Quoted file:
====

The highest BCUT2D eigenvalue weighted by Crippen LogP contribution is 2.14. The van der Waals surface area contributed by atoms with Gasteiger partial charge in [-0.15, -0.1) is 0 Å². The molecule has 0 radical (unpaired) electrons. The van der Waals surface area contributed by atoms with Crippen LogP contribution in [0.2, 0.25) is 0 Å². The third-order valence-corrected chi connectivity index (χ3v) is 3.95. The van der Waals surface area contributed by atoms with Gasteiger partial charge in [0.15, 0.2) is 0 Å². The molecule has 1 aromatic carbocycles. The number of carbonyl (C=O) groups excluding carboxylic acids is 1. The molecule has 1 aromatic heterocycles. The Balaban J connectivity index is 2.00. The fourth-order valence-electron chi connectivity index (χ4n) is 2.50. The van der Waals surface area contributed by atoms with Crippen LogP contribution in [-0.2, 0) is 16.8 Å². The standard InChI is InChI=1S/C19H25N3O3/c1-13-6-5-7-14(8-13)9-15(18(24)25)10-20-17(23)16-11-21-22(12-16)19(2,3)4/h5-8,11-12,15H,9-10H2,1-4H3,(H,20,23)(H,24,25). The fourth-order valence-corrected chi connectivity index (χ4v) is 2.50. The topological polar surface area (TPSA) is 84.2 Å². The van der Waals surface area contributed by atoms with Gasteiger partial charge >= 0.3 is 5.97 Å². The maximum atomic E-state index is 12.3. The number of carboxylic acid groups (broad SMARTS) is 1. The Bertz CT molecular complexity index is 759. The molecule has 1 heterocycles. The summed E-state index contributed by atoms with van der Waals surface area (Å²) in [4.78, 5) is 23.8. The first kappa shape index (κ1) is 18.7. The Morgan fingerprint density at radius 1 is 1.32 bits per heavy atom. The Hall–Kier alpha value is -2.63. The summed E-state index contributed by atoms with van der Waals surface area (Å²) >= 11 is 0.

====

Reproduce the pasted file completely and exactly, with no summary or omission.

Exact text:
The highest BCUT2D eigenvalue weighted by Crippen LogP contribution is 2.14. The van der Waals surface area contributed by atoms with Gasteiger partial charge in [-0.15, -0.1) is 0 Å². The molecule has 0 radical (unpaired) electrons. The van der Waals surface area contributed by atoms with Crippen LogP contribution in [0.2, 0.25) is 0 Å². The third-order valence-corrected chi connectivity index (χ3v) is 3.95. The van der Waals surface area contributed by atoms with Gasteiger partial charge in [0.15, 0.2) is 0 Å². The molecule has 1 aromatic carbocycles. The number of carbonyl (C=O) groups excluding carboxylic acids is 1. The molecule has 1 aromatic heterocycles. The Balaban J connectivity index is 2.00. The fourth-order valence-electron chi connectivity index (χ4n) is 2.50. The van der Waals surface area contributed by atoms with Crippen LogP contribution in [-0.2, 0) is 16.8 Å². The standard InChI is InChI=1S/C19H25N3O3/c1-13-6-5-7-14(8-13)9-15(18(24)25)10-20-17(23)16-11-21-22(12-16)19(2,3)4/h5-8,11-12,15H,9-10H2,1-4H3,(H,20,23)(H,24,25). The fourth-order valence-corrected chi connectivity index (χ4v) is 2.50. The topological polar surface area (TPSA) is 84.2 Å². The van der Waals surface area contributed by atoms with Gasteiger partial charge >= 0.3 is 5.97 Å². The maximum atomic E-state index is 12.3. The number of carboxylic acid groups (broad SMARTS) is 1. The Bertz CT molecular complexity index is 759. The molecule has 1 heterocycles. The summed E-state index contributed by atoms with van der Waals surface area (Å²) in [4.78, 5) is 23.8. The first kappa shape index (κ1) is 18.7. The Morgan fingerprint density at radius 1 is 1.32 bits per heavy atom. The Hall–Kier alpha value is -2.63. The summed E-state index contributed by atoms with van der Waals surface area (Å²) >= 11 is 0.